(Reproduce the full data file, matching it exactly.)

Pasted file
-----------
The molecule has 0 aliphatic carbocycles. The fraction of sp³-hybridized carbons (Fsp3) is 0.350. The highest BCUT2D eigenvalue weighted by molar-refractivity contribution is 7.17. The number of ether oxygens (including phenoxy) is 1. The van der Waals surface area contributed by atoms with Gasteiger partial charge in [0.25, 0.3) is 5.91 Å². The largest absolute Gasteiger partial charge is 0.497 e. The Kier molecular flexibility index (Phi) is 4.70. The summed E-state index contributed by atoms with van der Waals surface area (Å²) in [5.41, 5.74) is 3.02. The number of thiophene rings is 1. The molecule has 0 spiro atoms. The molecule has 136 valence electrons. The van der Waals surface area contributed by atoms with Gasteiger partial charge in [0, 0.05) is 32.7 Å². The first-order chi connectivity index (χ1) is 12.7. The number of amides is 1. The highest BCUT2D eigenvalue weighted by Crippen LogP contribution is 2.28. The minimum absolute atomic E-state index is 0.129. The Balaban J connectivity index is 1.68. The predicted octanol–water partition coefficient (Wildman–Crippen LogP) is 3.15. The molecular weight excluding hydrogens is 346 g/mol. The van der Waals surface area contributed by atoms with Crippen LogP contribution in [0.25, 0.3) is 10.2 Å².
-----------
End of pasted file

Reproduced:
The molecule has 0 aliphatic carbocycles. The fraction of sp³-hybridized carbons (Fsp3) is 0.350. The highest BCUT2D eigenvalue weighted by molar-refractivity contribution is 7.17. The number of ether oxygens (including phenoxy) is 1. The van der Waals surface area contributed by atoms with Gasteiger partial charge in [0.25, 0.3) is 5.91 Å². The largest absolute Gasteiger partial charge is 0.497 e. The Kier molecular flexibility index (Phi) is 4.70. The summed E-state index contributed by atoms with van der Waals surface area (Å²) in [5.41, 5.74) is 3.02. The number of thiophene rings is 1. The molecule has 0 spiro atoms. The molecule has 136 valence electrons. The van der Waals surface area contributed by atoms with Gasteiger partial charge in [0, 0.05) is 32.7 Å². The first-order chi connectivity index (χ1) is 12.7. The number of amides is 1. The highest BCUT2D eigenvalue weighted by Crippen LogP contribution is 2.28. The minimum absolute atomic E-state index is 0.129. The Balaban J connectivity index is 1.68. The predicted octanol–water partition coefficient (Wildman–Crippen LogP) is 3.15. The molecular weight excluding hydrogens is 346 g/mol. The van der Waals surface area contributed by atoms with Crippen LogP contribution in [0.25, 0.3) is 10.2 Å².